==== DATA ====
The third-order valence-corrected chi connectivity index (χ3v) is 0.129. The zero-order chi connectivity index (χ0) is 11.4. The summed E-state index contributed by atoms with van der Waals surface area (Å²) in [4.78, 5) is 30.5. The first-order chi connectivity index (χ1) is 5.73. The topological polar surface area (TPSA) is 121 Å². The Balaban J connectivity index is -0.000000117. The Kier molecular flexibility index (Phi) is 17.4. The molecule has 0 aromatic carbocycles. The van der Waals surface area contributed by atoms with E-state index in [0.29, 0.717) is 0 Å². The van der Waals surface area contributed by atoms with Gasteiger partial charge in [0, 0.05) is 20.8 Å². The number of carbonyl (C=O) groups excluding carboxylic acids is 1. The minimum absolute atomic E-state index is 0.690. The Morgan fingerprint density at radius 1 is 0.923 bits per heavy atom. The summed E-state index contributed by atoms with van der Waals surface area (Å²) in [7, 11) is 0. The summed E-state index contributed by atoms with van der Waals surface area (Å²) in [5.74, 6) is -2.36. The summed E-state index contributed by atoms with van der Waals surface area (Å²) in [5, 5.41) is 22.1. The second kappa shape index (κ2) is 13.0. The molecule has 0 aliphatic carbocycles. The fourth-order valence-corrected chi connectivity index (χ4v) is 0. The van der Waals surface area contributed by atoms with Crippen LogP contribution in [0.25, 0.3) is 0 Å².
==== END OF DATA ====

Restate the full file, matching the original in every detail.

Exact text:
The third-order valence-corrected chi connectivity index (χ3v) is 0.129. The zero-order chi connectivity index (χ0) is 11.4. The summed E-state index contributed by atoms with van der Waals surface area (Å²) in [4.78, 5) is 30.5. The first-order chi connectivity index (χ1) is 5.73. The topological polar surface area (TPSA) is 121 Å². The Balaban J connectivity index is -0.000000117. The Kier molecular flexibility index (Phi) is 17.4. The molecule has 0 aromatic carbocycles. The van der Waals surface area contributed by atoms with E-state index in [0.29, 0.717) is 0 Å². The van der Waals surface area contributed by atoms with Gasteiger partial charge in [0, 0.05) is 20.8 Å². The number of carbonyl (C=O) groups excluding carboxylic acids is 1. The minimum absolute atomic E-state index is 0.690. The Morgan fingerprint density at radius 1 is 0.923 bits per heavy atom. The summed E-state index contributed by atoms with van der Waals surface area (Å²) in [7, 11) is 0. The summed E-state index contributed by atoms with van der Waals surface area (Å²) in [5.74, 6) is -2.36. The summed E-state index contributed by atoms with van der Waals surface area (Å²) in [5, 5.41) is 22.1. The second kappa shape index (κ2) is 13.0. The molecule has 0 aliphatic carbocycles. The fourth-order valence-corrected chi connectivity index (χ4v) is 0. The van der Waals surface area contributed by atoms with Crippen LogP contribution in [0.25, 0.3) is 0 Å².